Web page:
11.4 Food handlers’ health and hygiene
As you have learned in previous study sessions, food handlers are a common source of foodborne diseases. The practice of good personal hygiene that you learned about in Study Session 3 is essential for anyone who handles food, especially in food and drink establishments where many customers could potentially be affected. A sick food handler with symptoms of diarrhoea, eye and ear discharges, skin infections, open cuts and wounds, or coughing should not continue working. They must be treated and be completely recovered before returning to work.
What are the main principles of food handlers’ hygiene?
To protect food from contamination and to protect the health of the consumers.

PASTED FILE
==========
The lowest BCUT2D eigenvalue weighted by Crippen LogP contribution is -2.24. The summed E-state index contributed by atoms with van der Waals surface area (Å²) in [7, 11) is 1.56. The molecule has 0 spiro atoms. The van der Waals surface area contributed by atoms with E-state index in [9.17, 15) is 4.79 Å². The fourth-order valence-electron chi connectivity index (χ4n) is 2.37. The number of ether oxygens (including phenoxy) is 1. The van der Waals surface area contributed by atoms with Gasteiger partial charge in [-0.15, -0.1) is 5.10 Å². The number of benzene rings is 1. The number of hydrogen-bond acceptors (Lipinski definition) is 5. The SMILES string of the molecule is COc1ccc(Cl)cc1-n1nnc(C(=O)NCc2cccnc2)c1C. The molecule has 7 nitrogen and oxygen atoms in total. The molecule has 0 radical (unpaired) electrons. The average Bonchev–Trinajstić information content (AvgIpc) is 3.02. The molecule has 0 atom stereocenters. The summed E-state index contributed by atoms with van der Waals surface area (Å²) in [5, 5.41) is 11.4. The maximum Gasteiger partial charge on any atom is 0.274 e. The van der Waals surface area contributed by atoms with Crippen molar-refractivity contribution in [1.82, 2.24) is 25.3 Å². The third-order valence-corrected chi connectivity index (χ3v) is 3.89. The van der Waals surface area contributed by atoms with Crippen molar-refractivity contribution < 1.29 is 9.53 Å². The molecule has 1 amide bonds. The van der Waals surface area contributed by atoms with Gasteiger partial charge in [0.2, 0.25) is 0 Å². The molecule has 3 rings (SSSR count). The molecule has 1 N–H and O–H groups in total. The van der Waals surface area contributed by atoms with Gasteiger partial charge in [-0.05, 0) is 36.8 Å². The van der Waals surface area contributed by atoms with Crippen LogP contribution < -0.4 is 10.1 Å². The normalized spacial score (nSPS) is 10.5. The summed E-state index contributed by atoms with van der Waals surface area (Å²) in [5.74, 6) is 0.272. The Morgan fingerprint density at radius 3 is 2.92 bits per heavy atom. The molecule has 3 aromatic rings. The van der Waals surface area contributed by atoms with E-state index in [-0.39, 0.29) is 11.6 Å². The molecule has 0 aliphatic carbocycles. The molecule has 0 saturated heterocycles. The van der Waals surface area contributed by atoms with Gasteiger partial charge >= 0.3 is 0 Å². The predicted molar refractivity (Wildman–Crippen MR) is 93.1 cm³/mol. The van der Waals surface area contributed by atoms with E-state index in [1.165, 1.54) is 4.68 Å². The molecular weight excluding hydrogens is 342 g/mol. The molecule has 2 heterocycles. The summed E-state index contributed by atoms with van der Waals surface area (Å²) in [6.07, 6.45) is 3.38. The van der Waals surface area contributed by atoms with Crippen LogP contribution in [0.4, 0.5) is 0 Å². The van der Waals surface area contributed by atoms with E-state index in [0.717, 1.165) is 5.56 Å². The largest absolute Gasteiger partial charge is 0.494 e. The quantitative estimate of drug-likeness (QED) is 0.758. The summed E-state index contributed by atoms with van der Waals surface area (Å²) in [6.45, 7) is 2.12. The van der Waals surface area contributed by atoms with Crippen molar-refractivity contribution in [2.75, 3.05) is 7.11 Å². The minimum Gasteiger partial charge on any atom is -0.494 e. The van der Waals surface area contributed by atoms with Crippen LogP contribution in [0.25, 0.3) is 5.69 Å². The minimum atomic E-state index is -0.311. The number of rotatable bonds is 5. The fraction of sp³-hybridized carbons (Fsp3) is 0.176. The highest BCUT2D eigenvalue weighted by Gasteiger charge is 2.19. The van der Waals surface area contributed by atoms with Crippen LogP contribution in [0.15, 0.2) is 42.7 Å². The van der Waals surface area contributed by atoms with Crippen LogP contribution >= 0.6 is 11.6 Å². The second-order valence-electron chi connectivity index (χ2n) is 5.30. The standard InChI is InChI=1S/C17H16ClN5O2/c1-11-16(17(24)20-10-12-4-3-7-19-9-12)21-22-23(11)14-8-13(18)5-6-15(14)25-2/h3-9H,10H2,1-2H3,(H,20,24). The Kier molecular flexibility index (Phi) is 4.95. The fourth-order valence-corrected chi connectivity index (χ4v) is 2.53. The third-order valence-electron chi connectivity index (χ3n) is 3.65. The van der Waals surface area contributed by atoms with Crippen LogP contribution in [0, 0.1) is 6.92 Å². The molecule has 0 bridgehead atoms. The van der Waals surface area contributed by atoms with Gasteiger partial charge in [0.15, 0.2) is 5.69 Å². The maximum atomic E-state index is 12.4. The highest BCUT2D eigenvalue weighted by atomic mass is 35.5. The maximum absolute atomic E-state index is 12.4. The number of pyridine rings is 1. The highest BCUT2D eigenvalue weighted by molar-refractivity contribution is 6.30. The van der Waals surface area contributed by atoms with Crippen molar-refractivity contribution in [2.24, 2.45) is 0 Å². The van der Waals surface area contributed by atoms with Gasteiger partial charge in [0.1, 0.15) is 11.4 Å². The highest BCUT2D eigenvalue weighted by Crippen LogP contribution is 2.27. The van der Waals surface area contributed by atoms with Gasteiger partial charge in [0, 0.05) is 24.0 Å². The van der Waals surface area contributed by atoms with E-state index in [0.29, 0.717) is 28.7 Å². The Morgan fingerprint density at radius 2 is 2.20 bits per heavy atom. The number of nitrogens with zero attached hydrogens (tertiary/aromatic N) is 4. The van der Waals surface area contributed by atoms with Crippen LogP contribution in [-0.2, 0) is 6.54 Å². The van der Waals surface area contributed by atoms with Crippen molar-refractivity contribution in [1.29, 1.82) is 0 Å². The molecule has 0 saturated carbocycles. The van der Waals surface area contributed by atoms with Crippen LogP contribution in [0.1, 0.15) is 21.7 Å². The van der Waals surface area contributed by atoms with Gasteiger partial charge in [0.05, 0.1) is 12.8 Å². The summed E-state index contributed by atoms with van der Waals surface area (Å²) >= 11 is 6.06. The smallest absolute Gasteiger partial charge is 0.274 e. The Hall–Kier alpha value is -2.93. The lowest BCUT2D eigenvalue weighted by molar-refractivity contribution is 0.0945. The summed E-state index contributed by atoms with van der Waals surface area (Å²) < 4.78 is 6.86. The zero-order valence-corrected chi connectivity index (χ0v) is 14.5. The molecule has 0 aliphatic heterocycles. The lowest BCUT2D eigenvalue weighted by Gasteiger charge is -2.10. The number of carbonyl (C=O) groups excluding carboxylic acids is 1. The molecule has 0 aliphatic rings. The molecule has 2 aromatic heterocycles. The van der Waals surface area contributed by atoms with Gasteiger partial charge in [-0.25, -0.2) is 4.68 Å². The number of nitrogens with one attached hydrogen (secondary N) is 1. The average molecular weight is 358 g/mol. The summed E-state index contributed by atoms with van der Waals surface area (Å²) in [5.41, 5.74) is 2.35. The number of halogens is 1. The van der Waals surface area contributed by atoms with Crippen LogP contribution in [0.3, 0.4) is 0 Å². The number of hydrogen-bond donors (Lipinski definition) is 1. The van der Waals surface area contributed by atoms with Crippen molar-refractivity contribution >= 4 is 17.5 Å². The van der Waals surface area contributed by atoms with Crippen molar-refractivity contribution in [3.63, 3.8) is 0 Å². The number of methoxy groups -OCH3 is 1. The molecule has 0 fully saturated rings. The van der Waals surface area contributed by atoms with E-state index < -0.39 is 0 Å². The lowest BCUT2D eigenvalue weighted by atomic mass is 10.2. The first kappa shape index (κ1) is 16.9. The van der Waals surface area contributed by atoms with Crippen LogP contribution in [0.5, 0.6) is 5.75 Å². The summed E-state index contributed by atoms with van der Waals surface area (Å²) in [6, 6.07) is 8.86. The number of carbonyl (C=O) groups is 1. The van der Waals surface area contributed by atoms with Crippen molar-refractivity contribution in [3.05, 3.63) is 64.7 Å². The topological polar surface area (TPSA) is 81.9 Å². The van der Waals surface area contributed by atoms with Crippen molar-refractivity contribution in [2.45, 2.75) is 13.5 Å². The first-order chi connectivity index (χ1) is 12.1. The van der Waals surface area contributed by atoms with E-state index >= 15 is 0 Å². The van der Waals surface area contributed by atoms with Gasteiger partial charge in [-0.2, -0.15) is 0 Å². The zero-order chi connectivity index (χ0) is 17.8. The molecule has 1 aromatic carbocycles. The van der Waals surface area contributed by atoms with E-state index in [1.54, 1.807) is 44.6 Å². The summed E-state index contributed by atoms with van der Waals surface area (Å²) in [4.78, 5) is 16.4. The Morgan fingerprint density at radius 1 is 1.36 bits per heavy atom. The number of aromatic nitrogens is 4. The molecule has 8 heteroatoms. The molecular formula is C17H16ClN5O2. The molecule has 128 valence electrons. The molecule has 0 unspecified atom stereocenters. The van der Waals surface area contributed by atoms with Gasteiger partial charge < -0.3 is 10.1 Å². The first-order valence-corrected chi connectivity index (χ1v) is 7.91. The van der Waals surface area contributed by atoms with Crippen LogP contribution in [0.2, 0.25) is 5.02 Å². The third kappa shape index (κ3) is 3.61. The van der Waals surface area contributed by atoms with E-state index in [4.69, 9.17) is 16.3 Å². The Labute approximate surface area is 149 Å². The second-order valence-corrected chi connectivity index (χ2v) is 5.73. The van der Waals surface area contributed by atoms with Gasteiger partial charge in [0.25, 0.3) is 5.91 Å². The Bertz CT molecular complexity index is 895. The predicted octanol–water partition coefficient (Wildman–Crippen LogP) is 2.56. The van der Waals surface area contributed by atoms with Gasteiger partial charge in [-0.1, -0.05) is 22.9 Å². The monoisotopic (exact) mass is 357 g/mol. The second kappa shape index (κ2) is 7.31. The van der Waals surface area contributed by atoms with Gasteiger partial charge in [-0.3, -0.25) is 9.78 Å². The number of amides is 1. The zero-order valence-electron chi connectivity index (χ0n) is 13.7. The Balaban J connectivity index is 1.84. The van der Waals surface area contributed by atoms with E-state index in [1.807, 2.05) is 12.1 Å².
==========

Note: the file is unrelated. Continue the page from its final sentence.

Food handlers must use personal protective devices such as clean aprons, overalls or gowns, footwear, and hair cover. As a Health Extension Practitioner you should be involved in training food handlers on food safety. The strict rules of handwashing after using the latrine or touching dirt and before handling food must be followed. Box 11.2 indicates some bad habits of food handlers that should be avoided.
Box 11.2 Unhygienic practices by food handlers
- Poor personal hygiene practice.
- Unguarded coughing or sneezing.
- The habit of licking the fingers.
- Nose picking or fingering the nose.
- Handling of handkerchiefs.
- Working in street clothing.
- Spitting in food-handling areas.
- Uncovered hair.
- Smoking in kitchens.
- Ignoring handwashing before starting work, after handling contaminated materials, after breaks and after using toilet facilities.
11.3.12 Meat handling and butchery
11.5 Sanitary inspection in food and drink establishments